Now, this is not to say that anyone who believes in being rational or admires the scientific method is actually a superstitious hysteric; dealing with things logically is an admirable quality, and many people who admire logic and science are clear-headed, rational thinkers. But the people who use logic best are generally the ones who accept that they're beings of feeling as well as thought, and know how to distinguish the two. If you're hung up on being an entirely rational creature, it doesn't stop you from being emotional; it just gives you cognitive dissonance about it, and the easiest thing to do is to pretend that your feelings are actually logical conclusions and any passion you feel is merely the conviction of absolute reason. You have to accept that you have feelings and irrational beliefs before you can can start to exclude them from your logic.

And on that score, there's nothing wrong with emotion. Emotion motivates us to act, to make our minds up, to put our logic to good use. Emotion can get there ahead of us: very often the first sign that an argument is faulty or a situation is dangerous is that it feels wrong, and while we can reason that out with a little thought, it's emotion that's given us the heads-up. Excluding emotion from a discussion isn't just dishonest, it's ill-advised, because emotions may not be logical, but neither are they stupid.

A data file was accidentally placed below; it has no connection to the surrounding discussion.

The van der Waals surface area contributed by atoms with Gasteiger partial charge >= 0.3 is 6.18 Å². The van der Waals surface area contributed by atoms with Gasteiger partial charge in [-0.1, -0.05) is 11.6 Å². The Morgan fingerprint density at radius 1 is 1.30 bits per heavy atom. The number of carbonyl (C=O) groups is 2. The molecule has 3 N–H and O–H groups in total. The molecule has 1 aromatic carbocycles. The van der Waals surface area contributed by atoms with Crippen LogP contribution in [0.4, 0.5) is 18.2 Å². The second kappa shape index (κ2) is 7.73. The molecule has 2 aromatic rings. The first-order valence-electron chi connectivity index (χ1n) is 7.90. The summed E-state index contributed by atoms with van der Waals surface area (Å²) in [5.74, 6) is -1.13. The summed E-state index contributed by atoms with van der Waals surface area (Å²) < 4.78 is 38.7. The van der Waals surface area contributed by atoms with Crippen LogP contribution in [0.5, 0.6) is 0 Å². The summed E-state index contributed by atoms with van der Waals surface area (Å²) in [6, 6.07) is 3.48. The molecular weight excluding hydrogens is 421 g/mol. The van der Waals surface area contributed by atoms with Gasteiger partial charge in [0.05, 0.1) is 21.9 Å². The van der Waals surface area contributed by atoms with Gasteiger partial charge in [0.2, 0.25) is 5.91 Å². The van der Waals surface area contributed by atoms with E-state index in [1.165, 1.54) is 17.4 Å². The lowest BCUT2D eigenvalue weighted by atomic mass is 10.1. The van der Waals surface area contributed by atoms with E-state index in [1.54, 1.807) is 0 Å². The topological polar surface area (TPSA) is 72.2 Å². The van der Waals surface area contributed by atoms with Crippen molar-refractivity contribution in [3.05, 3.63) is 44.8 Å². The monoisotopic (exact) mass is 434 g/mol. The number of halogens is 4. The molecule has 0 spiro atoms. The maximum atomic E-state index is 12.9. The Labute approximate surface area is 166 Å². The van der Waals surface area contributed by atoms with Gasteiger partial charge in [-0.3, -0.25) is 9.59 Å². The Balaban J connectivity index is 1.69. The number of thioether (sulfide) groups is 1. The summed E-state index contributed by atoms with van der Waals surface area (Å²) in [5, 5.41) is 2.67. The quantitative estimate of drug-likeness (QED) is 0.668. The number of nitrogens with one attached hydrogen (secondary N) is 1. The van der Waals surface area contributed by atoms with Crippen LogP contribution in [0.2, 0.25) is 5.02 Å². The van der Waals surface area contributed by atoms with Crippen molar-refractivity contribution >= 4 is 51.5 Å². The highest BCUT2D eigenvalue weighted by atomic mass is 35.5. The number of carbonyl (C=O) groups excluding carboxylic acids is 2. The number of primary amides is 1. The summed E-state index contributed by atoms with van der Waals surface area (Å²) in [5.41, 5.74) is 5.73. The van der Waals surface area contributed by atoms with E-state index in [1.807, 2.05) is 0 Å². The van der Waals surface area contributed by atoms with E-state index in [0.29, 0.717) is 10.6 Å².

We're all driven by emotion, and we're all liable to pick up some illogical beliefs along way. So, in the interests of fun and truthfulness, I think it's good to acknowledge sometimes just how odd some of our convictions are.

What odd beliefs or opinions do you have?

Wednesday, May 06, 2009